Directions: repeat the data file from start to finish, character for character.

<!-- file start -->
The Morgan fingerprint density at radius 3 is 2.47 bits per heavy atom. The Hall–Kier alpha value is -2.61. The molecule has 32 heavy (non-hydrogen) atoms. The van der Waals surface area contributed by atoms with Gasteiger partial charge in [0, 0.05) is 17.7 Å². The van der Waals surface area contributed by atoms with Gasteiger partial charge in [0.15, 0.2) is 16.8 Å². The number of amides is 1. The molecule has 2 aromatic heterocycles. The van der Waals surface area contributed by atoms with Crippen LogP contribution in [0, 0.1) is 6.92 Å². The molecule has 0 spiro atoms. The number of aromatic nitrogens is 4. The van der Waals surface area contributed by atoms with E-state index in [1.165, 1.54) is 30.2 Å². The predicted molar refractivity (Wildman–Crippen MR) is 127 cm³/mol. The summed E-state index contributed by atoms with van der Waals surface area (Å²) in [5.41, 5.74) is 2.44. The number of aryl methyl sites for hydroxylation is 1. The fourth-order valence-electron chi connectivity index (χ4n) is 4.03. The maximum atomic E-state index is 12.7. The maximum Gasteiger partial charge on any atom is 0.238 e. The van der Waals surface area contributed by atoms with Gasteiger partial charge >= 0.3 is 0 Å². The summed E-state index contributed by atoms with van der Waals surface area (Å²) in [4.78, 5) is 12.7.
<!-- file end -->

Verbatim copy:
The Morgan fingerprint density at radius 3 is 2.47 bits per heavy atom. The Hall–Kier alpha value is -2.61. The molecule has 32 heavy (non-hydrogen) atoms. The van der Waals surface area contributed by atoms with Gasteiger partial charge in [0, 0.05) is 17.7 Å². The van der Waals surface area contributed by atoms with Gasteiger partial charge in [0.15, 0.2) is 16.8 Å². The number of amides is 1. The molecule has 2 aromatic heterocycles. The van der Waals surface area contributed by atoms with Crippen LogP contribution in [0, 0.1) is 6.92 Å². The molecule has 0 spiro atoms. The number of aromatic nitrogens is 4. The van der Waals surface area contributed by atoms with E-state index in [1.165, 1.54) is 30.2 Å². The predicted molar refractivity (Wildman–Crippen MR) is 127 cm³/mol. The summed E-state index contributed by atoms with van der Waals surface area (Å²) in [5.41, 5.74) is 2.44. The number of aryl methyl sites for hydroxylation is 1. The fourth-order valence-electron chi connectivity index (χ4n) is 4.03. The maximum atomic E-state index is 12.7. The maximum Gasteiger partial charge on any atom is 0.238 e. The van der Waals surface area contributed by atoms with Gasteiger partial charge >= 0.3 is 0 Å². The summed E-state index contributed by atoms with van der Waals surface area (Å²) in [4.78, 5) is 12.7.